University Cyber Ranges Immerse Students in Cybersecurity Education

Students are put to real-world security tests as cyber ranges expand cyber education.

Imagine going with your coworkers to an offsite meeting with your CEO. You’re all taken to a room containing rows of computers, with large screens displaying your company’s logo on the walls. Your CEO walks in with a chilling announcement: Your company’s been hacked, and you’re losing data by the minute.

Exhale — it’s only a simulation.

That’s the scenario that plays out at IBM’s X-Force Command Cyber Range and others like it across the country every day as companies try to prepare for the worst. But there are other institutions getting in on the virtual action: colleges and universities

As high-profile hacks dominate headlines with regularity, more colleges and universities are using their own cyber ranges to train the next generation of cybersecurity professionals. From classes to competitions, students are able to hone their cyber skills while taking a holistic approach to security.

What Is a Cyber Range?

A cyber range is a place, both virtual and physical, designed for cyberwarfare training. It can be used by companies to assess readiness for an attack, or as a practice field for students looking to get into the cybersecurity field.

While some, like X-Force Command, are private, some states are using public funds to install cyber ranges at public colleges that can then be used throughout the public school system.

“It’s this virtual environment where you can practice skills and you can simulate attacks in a safe environment, so you can figure out how to combat against it, prevent it,” says Rebekah Michael, executive director of the Ohio Cyber Range at the University of Cincinnati.

The advantage of having the range at a university, like the Virginia Cyber Range at Virginia Tech University, is that the school takes care of the hardware, software installation and management and configuration, with the virtual space living in the cloud. This allows more schools to have access to the hands-on experience than they otherwise would.

“We take that burden away from them,” says David Raymond, director of the Virginia Cyber Range and deputy director of Virginia Tech’s IT Security Lab.

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How Students Use Cyber Ranges

Whether it’s through simulations, competitions or lab drills, cyber ranges give students a place to visualize what they’re reading about in the classroom, something that Raymond says is essential for cyber education.

“They’ve got to be able to put hands on keyboards and apply some of the techniques that they’re learning in class,” he says. At Virginia Tech, Raymond says, students learn how to identify and penetrate vulnerabilities, properly secure web applications and build and test firewalls using two machines at once.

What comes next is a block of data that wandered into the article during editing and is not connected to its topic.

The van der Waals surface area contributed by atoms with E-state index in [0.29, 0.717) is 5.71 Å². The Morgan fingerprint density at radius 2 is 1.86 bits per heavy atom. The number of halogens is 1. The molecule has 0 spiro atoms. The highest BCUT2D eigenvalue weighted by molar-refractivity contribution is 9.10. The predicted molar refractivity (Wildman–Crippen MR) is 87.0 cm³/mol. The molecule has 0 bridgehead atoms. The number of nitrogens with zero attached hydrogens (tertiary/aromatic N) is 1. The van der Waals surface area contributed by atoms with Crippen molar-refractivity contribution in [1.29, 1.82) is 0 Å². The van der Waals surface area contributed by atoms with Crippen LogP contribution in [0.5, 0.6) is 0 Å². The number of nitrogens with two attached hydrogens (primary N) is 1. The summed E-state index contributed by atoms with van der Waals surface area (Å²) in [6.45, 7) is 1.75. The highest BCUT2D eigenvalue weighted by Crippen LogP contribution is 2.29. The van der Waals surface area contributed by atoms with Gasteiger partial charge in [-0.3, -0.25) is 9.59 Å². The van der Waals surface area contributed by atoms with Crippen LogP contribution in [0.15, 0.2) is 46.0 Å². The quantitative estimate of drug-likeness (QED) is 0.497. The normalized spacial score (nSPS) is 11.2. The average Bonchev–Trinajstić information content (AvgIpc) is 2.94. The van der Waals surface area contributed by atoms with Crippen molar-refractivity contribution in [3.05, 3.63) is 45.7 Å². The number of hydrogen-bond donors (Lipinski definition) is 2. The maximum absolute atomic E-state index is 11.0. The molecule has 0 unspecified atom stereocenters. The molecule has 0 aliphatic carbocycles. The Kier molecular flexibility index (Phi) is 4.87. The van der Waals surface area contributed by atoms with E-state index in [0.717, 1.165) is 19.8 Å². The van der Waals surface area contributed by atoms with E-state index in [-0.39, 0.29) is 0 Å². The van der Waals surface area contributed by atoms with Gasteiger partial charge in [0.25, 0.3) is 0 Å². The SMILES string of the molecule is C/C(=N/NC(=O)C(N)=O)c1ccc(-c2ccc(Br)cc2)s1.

Once foundational skills are gained, cyber ranges also offer immersive simulations. “We just had a women in technology capture the flag competition last spring,” says Michael, “so they get in and run these exercises in competitions.”

This exercise is a little different than the game you remember from elementary school gym class. In such competitions, students break into teams and work to hack into each other’s virtual machines. Not only do they have to focus on infiltrating systems but they also have to be ready to defend themselves against similar attacks.

X-Force Command, based in Cambridge, Mass., offers educational options for high school and university students alike. Executive Director Christopher Crummey says the site hosted a capture the flag competition that included Tufts University, Northeastern University, Boston College and the Massachusetts Institute of Technology — and the students who did the best didn’t play by the rules.

“They thought way outside the box,” Crummey says. “That’s how the bad guys think: They think outside the box.”

States Invest in University Cybersecurity Education

The programs at Cincinnati and Virginia Tech have a major thing in common: They were started when the governors of their respective states identified a need. Michael says that Ohio was looking at about 7,000 empty cybersecurity jobs. Raymond says that, in Virginia, that number was more like 30,000.

So far, the programs seem to be on their way to filling those talent gaps. Michael says Cincinnati’s program has exploded. 

“We don’t have anything to say that absolutely it’s the cyber range; we have a lot of things going on,” she says, “but currently in the school of IT, we have been growing on average over the past 3 years at 19 percent per year.”

Raymond says that the number of participants at the Virginia Cyber Range has grown from just 250 students in a 2017 pilot program to 9,000 this year, across 220 different high schools, community colleges and universities. “The state of Virginia has made a pretty good investment in this technology that we’ve developed,” he says. “I think it’s revolutionary.”

A Holistic Cybersecurity Education

Cyber ranges are just one way that colleges and universities are rounding out cyber education programs. Michael says that at Cincinnati, it was the cyber range that brought multiple departments together to form a more complete program.

“The school of information technology, the department of computer science and electrical engineering, and the department of political science: All three disciplines are involved in the cyber range and cybersecurity education,” says Michael.

“I think the cyber ranges are a great way to address the full requirements for cyber,” Crummey says.

“Cyber is as much about the human being as it is about the business and as it is about the technical stuff. And when you bring all three of those together, that’s when the lightbulb goes off as to what we’re up against.”

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Oct 29 2019

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